The Slipware Potters of the Fishley Family

Bernard Leach called Edwin Beer Fishley (1832-1912) “the last peasant potter.” It’s true that old time country potters who dug their own clay and threw it by the ton in rural workshops were dwindling in number but Edwin Beer Fishley was not the only one left. Indeed, Edwin Beer passed on the tradition to his grandson, William Fishley Holland (1863-1944) whose son, George Tonkin Holland (1950-1959) also became a potter. Still, one can see what Leach meant. Edwin Beer was a talented thrower and decorator descended from the fabled family of slipware potters, the Fishley brothers, fathers, sons, and occasional daughter. He produced big-bellied harvest jugs inscribed with poems and images; baking dishes that he made oval by cutting out a leaf shaped hole in the base and squeezing the hole closed; and an astonishing variety of pots to suit the changing tastes. Leach was impressed with his work and later, Michael Cardew learned from his grandson William Fishley Holland.

The collector John Edgeler tells the stories of the many generations of Fishley potters in The Fishleys of Fremington: A Devon Slipware Tradition. Retired from a career in finance and a collector since his early teens, Edgeler has devoted himself to the pots of Michael Cardew, Ray Finch, and the work of the early slipware potters who preceded them. He founded a small press, Cotswolds Living, in honor of his bookseller dad, Bill Edgeler and has published a carefully researched and interesting list on English slipware. I will look at a few more of his books in upcoming weeks.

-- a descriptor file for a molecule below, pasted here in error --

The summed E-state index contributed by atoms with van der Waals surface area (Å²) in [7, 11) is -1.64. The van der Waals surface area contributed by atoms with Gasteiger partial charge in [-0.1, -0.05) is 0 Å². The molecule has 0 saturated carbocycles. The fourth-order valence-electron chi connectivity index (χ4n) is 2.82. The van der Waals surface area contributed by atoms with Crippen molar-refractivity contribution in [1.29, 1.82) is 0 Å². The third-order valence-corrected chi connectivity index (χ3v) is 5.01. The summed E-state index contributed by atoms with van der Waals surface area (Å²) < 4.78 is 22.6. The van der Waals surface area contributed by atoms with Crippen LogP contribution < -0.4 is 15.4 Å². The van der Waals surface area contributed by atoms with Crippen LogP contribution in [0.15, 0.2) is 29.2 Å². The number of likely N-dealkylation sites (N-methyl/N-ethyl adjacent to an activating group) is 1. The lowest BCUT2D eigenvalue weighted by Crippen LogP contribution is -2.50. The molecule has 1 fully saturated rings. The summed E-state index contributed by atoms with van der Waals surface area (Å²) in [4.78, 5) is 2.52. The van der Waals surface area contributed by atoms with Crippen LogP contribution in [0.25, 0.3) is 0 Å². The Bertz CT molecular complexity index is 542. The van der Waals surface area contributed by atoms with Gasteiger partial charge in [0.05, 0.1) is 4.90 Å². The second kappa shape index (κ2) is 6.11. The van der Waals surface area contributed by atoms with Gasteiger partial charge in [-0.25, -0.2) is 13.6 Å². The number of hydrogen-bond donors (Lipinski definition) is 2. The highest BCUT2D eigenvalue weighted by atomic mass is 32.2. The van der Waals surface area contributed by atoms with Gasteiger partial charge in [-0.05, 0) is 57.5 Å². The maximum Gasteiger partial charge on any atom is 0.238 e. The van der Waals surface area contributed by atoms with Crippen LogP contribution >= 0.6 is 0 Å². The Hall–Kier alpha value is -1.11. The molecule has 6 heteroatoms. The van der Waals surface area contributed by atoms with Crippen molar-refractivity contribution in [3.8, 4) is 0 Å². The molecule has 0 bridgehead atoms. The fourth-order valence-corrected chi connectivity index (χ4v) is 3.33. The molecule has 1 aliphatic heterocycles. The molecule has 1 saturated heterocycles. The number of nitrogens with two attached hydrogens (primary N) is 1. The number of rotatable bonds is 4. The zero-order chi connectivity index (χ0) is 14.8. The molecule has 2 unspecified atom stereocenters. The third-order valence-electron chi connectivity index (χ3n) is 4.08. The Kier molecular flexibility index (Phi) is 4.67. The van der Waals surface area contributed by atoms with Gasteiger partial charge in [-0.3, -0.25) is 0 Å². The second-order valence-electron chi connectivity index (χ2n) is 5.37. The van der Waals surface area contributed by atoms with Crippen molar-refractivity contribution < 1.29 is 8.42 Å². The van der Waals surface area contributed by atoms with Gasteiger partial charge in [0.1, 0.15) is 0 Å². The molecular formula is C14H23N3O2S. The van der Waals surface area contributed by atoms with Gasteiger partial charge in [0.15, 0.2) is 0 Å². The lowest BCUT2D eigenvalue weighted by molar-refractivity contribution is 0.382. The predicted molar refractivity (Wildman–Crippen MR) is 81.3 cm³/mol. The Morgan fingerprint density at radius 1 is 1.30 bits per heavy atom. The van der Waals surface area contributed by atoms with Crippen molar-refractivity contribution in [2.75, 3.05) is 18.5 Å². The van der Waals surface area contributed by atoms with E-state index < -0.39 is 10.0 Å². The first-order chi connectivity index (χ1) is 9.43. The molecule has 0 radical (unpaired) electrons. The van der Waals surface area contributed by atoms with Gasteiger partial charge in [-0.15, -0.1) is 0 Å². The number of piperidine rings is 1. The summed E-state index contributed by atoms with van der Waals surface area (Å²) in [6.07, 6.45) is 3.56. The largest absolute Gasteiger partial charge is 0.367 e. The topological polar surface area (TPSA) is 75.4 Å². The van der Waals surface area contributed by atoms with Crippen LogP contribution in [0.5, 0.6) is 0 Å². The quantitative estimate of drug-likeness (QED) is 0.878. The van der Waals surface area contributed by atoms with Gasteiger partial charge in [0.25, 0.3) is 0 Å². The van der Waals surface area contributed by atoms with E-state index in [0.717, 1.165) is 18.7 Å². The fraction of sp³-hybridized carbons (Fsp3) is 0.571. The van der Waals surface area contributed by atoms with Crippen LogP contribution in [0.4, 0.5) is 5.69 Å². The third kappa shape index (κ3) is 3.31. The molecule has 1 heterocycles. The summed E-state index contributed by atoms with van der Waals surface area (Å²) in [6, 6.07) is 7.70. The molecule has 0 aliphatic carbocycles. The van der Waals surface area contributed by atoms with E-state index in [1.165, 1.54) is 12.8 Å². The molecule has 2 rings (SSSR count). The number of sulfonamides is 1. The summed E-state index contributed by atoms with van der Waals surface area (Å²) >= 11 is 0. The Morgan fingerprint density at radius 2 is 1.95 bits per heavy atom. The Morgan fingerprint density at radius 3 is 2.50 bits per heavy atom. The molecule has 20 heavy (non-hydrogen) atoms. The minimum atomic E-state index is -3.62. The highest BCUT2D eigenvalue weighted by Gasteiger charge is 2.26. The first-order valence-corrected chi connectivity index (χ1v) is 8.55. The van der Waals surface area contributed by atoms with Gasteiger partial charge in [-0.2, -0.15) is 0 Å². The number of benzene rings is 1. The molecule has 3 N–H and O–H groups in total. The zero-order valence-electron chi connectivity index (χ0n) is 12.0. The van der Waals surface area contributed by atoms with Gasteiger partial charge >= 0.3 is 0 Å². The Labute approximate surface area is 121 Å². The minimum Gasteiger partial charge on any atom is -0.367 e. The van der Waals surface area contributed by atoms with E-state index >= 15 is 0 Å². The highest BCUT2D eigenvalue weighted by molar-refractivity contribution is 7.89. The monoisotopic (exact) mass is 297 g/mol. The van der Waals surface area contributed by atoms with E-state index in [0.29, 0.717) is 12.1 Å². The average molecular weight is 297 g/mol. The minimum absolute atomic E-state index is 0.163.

Before writing of the Fishley potters, Edgeler describes the countryside and the glacially deposited beds of red and white clays that enriched the area and enabled a thriving pottery industry. He gives an overview of North Devon slipware, the manner of making, and the typical shapes and methods of decorating thus placing the Fishleys in the context of their time and surroundings.

Edwin Beer Fishley

There are maps, old drawings of the pot shop and kilns, and lots of color photos of the lively old pots. I love the black and white photos of the potters dressed in tweed jackets or vests, caps on their heads, their torsos wrapped in generous aprons that almost reached the floor. How could they work in such attire? But work they did. Harry Juniper, the traditional slipware potter whom Edgeler interviewed in the summer of 2007 when he was in his sixtieth year of potting said, “I knew Fishley Holland very well. I rather liked him, a cocky little bugger…he was great, he turned up at Yelland and started criticizing Michael [Leach] as being too slow and laid back. The Fishleys worked – they bragged of a thousand plant pots a day. This was what they were like, they boasted about the work, they loved it, it was damned hard work.”

Well yes, “damned hard work.” And we might add they made, “damned nice pots.”

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